Wednesday, April 11, 2012
Reader Question: Can Cats be Hoarders?
QUESTION: We have had Heff for a year. He was a humane society cat and the vet said he was about 2 years old so now he would be 3 years old. During the day, he will find pairs of socks or other piece of clothing and bring it into the kitchen area, meowing, a specific meow, while doing the transport. We cannot figure out what triggers this behavior. He appears very well adjusted to indoor life and outdoor cat cage time, he eats well and gets along with my 4 other cats. I can come home to 3-4 pairs of socks on the kitchen floor!!! He also does this behavior when we are home. Do you have any thoughts on his behavior?
ANSWER: Dear Joanne,
Heff seems well-adjusted so why does he carry your socks and other clothing into the kitchen area? My own spayed female cat loves to retrieve clean folded socks from the laundry basket and deposit them in our upstairs rooms, especially the study. She makes a characteristic guttural vocalization when she’s transporting her “babies”, which is always my clue to interrupt and redirect her behavior to her very own catnip filled socks – my nice angora socks that shrank in the dryer- and put my laundry away! Her behavior looks like a mother cat moving her babies from one nest to another for safety reasons.
This is a tidy explanation, except then why are there numerous reports of castrated male cats engaging in the same behavior?
Adult cats often carry prey home. Perhaps the socks represent a prey substitute – especially if they haven’t seen the laundry recently! Females, especially those with kittens, do carry prey home more frequently than either intact or castrated males but both sexes engage in the behavior to varying degrees. Perhaps cats without kittens bring home “leftover” food that they don’t intend to eat right away as they find themselves in a conflict situation- so much food so little appetite! You mention that Heff makes an unusual vocalization when transporting your socks.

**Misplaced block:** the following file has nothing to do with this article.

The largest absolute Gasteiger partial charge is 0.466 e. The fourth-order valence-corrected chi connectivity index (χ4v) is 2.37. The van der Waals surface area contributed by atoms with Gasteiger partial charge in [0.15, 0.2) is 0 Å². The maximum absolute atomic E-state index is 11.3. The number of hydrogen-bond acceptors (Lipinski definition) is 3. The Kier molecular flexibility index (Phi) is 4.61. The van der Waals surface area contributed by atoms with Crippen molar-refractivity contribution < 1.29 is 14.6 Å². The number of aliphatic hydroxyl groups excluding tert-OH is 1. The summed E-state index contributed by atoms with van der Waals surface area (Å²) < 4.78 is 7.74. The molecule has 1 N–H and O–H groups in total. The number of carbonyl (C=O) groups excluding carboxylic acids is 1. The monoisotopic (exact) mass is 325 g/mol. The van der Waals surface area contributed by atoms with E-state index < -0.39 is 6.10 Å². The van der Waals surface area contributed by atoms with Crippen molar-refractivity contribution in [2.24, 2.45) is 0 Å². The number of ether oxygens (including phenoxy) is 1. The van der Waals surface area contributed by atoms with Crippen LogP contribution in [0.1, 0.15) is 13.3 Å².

Female cats bring prey to the nest for kittens and emit a guttural “keening” cry of urgency (not alarm) to call the kittens’ attention to the catch. By calling to her young she “ensures” that they will benefit from her success and the catch will not be lost to a nearby unrelated animal. The similar behavior exhibited by spayed or neutered housecats may be an attenuated maternal behavior or (now I am really going out on a limb!) attention seeking behavior stemming from retained kitten experience (look what I’ve brought – always brings the kittens running and always means food). It is interesting that Heff brings your socks to the kitchen. Is this where he is fed? Is he fed meals or ad lib? My TiAmo, who is meal fed, focuses her sock “deposits” in my study, which is where she receives her meals.
Finally some cats have been reported to be collectors or hoarders of various household items, for whatever reason. According to anecdotal reports, these cats usually have a “cache area” where they leave their booty. If Heff’s behavior is problematic for you, you can discourage his sock stealing if you deny access to his most favored items by storing them in cat proof drawers or closets. If he does not have access to his preferred clothing items for a while, the behavior may extinguish.
Heff sounds like quite the character, despite his seemingly eccentric sock fetish – which in fact has a logical ethological explanation. Enjoy and good luck finding matching sock pairs!
Alice Moon-Fanelli PhD,
CAAB Animal Behavior Consultations, LLC
Brooklyn Veterinary Hospital